The last couple of years have been some of the most eventful in memory for this nation's cow-calf industry. While feeder calf prices have been historically high during this time, input costs have escalated as well. Aggressive cattlemen have always tried to balance to the antagonistic mix of maximizing gross income from their calf crop while controlling input costs. The bottom line is that it has always been and continues to be a challenge to make a profit in the cow-calf business.
Cow-calf producers are constantly searching for new ways to add value to their calf crop. Efforts are made to use the best genetics available, provide balanced diets, implement sound health programs, and provide management history in order to attract potential buyers. Buyers can be found in different locations. Traditional livestock marketing outlets continue to set the standard for market price discovery. Satellite and internet sales open up more potential markets for the producer. Source- and background-verified cattle are seeing increased demand with potential customers.
However, I am going to suggest a less-traditional option for cow-calf producers looking to maximize the value of their calves. My recommendation is not to raise your own calves but to raise someone else's calves. This can be accomplished by using your cows as "foster" or "surrogate" mothers to raise calves for other producers. In this situation, a herd of commercial cows serves as a "Cooperator Herd" for another herd wanting to produce additional calves from a desirable female through embryo transfer.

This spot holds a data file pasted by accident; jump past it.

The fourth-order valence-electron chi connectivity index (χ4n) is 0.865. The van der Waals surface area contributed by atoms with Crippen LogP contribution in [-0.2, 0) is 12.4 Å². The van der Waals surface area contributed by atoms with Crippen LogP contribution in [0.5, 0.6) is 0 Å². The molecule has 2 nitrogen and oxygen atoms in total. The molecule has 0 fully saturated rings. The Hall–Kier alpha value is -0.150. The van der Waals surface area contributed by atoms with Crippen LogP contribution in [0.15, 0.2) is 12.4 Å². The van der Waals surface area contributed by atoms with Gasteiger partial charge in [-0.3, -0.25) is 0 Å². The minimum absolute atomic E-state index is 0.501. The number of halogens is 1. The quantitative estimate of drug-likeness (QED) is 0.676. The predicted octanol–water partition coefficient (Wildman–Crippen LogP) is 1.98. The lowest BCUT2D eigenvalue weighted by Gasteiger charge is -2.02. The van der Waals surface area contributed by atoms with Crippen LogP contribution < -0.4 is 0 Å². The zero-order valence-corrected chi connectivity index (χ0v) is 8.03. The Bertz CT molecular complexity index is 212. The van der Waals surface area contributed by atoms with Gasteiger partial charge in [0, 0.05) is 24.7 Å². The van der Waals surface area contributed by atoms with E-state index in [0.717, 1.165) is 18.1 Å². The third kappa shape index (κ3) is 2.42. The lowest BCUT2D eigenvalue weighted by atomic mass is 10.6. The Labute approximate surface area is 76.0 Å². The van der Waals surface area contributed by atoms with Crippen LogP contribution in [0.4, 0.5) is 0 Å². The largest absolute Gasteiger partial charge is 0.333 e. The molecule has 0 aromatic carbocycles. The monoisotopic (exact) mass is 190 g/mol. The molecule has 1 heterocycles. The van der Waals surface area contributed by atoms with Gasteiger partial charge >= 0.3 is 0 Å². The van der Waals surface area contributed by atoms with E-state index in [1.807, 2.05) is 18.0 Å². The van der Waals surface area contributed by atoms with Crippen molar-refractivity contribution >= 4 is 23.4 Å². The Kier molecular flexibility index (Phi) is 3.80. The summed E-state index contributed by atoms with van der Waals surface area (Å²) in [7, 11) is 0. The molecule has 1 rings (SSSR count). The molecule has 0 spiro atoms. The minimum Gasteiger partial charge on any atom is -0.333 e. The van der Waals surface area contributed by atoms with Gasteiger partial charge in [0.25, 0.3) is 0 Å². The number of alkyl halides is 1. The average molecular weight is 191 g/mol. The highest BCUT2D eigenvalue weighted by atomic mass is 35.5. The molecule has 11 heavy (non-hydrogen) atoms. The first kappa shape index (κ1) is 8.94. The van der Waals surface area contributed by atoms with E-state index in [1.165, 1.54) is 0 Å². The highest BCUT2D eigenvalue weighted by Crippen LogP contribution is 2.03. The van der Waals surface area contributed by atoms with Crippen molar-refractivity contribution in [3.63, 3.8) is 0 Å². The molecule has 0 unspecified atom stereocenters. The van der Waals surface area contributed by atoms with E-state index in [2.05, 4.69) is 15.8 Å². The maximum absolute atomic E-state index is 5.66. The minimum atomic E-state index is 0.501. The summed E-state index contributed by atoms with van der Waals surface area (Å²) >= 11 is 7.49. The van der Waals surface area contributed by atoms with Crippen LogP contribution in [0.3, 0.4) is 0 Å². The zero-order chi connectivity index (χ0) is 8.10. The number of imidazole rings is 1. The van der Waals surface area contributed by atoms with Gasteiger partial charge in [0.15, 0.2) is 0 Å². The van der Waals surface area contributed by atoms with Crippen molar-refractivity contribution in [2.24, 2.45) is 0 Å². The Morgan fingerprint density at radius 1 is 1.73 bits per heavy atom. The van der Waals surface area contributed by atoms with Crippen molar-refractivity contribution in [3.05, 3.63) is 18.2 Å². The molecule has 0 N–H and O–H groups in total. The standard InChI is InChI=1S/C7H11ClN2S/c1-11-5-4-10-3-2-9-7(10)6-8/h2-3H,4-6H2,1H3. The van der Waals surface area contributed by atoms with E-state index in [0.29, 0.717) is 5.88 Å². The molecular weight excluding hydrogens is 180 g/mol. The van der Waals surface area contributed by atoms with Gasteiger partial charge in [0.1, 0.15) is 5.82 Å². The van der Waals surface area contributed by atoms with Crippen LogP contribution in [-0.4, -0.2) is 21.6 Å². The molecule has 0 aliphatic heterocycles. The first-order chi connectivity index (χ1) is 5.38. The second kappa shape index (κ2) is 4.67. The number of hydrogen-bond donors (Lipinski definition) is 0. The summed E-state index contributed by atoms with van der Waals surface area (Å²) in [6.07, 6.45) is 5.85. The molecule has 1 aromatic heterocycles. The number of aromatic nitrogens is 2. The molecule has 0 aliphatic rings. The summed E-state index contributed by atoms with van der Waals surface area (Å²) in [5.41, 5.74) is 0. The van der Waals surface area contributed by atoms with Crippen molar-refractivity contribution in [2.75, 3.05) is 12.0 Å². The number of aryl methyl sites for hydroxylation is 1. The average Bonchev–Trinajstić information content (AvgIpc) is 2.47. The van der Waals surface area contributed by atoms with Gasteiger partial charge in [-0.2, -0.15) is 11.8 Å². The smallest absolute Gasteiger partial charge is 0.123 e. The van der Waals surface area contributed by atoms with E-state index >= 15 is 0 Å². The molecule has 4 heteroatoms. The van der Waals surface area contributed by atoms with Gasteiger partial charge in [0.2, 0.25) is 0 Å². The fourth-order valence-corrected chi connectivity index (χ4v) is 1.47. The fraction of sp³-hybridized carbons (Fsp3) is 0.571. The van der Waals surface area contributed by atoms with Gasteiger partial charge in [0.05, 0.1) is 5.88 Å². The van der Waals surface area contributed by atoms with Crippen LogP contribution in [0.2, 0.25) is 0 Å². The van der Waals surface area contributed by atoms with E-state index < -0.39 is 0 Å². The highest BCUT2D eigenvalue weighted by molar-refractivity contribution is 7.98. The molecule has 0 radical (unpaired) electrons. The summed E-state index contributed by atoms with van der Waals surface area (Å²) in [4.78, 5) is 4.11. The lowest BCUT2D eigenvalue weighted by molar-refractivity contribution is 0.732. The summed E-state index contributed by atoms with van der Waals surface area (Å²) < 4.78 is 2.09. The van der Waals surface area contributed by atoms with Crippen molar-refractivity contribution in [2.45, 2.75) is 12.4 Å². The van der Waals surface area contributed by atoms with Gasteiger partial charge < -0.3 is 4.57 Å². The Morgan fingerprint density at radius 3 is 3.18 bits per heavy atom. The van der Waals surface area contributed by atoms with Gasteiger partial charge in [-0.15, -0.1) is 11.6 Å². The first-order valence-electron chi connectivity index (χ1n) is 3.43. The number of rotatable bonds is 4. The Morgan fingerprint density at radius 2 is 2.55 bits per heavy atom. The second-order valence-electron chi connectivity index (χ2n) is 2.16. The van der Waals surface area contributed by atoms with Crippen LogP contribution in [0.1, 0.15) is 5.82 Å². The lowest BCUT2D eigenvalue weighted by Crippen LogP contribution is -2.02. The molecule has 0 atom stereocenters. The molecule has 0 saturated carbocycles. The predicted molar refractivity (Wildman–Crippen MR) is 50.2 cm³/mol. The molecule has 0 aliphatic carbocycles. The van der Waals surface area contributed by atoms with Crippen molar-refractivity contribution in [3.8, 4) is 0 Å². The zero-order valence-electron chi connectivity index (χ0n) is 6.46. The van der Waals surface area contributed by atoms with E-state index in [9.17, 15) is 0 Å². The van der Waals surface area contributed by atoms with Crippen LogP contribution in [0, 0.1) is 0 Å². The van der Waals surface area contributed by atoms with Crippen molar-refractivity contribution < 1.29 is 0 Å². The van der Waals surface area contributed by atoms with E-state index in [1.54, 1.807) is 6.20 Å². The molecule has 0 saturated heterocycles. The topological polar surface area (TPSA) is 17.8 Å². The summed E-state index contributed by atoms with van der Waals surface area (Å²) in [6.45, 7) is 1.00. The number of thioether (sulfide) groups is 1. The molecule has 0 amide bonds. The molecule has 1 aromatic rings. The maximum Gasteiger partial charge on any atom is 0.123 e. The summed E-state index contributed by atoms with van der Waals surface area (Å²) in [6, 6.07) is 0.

Embryo transfer is the process of removing eggs from a superovulated donor and placing them into recipient cows. Beef seedstock producers have utilized embryo transfer for many years as a means to produce more calves from females with real or perceived higher monetary value. The first calf resulting from embryo transfer was born in 1951 and the first commercial embryo transfers in cattle were done in the early 1970's.
The recipient cow is the key component to any successful embryo transfer program. A good candidate for a recipient cow is one that possesses the following important traits: the ability to deliver calf easily; adequate milk production; good mothering ability; and excellent fertility. This sounds that the job qualifications for a good commercial cow, doesn't it? The perceived notion of the "ideal" recipient cow has evolved over the years but it generally comes down to these previously mentioned traits.